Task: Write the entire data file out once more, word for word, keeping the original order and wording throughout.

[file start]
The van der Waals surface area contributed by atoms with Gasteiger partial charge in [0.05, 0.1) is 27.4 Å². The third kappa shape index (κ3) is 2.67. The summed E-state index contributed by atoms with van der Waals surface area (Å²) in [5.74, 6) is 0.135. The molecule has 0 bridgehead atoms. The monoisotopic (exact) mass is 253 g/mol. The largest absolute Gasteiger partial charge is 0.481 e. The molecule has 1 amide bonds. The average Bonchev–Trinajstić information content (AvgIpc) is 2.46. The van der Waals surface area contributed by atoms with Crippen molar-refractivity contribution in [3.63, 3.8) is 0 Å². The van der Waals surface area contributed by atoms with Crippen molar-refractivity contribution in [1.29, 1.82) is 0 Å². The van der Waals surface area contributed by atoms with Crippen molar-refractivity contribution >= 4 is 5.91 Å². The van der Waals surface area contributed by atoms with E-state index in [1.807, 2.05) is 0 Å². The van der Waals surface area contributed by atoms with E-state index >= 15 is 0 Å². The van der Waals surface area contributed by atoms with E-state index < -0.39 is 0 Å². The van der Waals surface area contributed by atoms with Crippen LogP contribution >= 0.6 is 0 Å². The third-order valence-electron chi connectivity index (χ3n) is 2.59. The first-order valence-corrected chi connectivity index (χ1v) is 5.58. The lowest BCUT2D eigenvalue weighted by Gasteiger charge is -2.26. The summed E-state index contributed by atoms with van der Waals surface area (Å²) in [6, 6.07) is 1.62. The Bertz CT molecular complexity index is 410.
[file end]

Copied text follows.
The van der Waals surface area contributed by atoms with Gasteiger partial charge in [0.05, 0.1) is 27.4 Å². The third kappa shape index (κ3) is 2.67. The summed E-state index contributed by atoms with van der Waals surface area (Å²) in [5.74, 6) is 0.135. The molecule has 0 bridgehead atoms. The monoisotopic (exact) mass is 253 g/mol. The largest absolute Gasteiger partial charge is 0.481 e. The molecule has 1 amide bonds. The average Bonchev–Trinajstić information content (AvgIpc) is 2.46. The van der Waals surface area contributed by atoms with Crippen molar-refractivity contribution in [3.63, 3.8) is 0 Å². The van der Waals surface area contributed by atoms with Crippen molar-refractivity contribution in [1.29, 1.82) is 0 Å². The van der Waals surface area contributed by atoms with Crippen molar-refractivity contribution >= 4 is 5.91 Å². The van der Waals surface area contributed by atoms with E-state index in [1.807, 2.05) is 0 Å². The van der Waals surface area contributed by atoms with E-state index >= 15 is 0 Å². The van der Waals surface area contributed by atoms with E-state index < -0.39 is 0 Å². The van der Waals surface area contributed by atoms with Crippen LogP contribution >= 0.6 is 0 Å². The third-order valence-electron chi connectivity index (χ3n) is 2.59. The first-order valence-corrected chi connectivity index (χ1v) is 5.58. The lowest BCUT2D eigenvalue weighted by Gasteiger charge is -2.26. The summed E-state index contributed by atoms with van der Waals surface area (Å²) in [6, 6.07) is 1.62. The Bertz CT molecular complexity index is 410.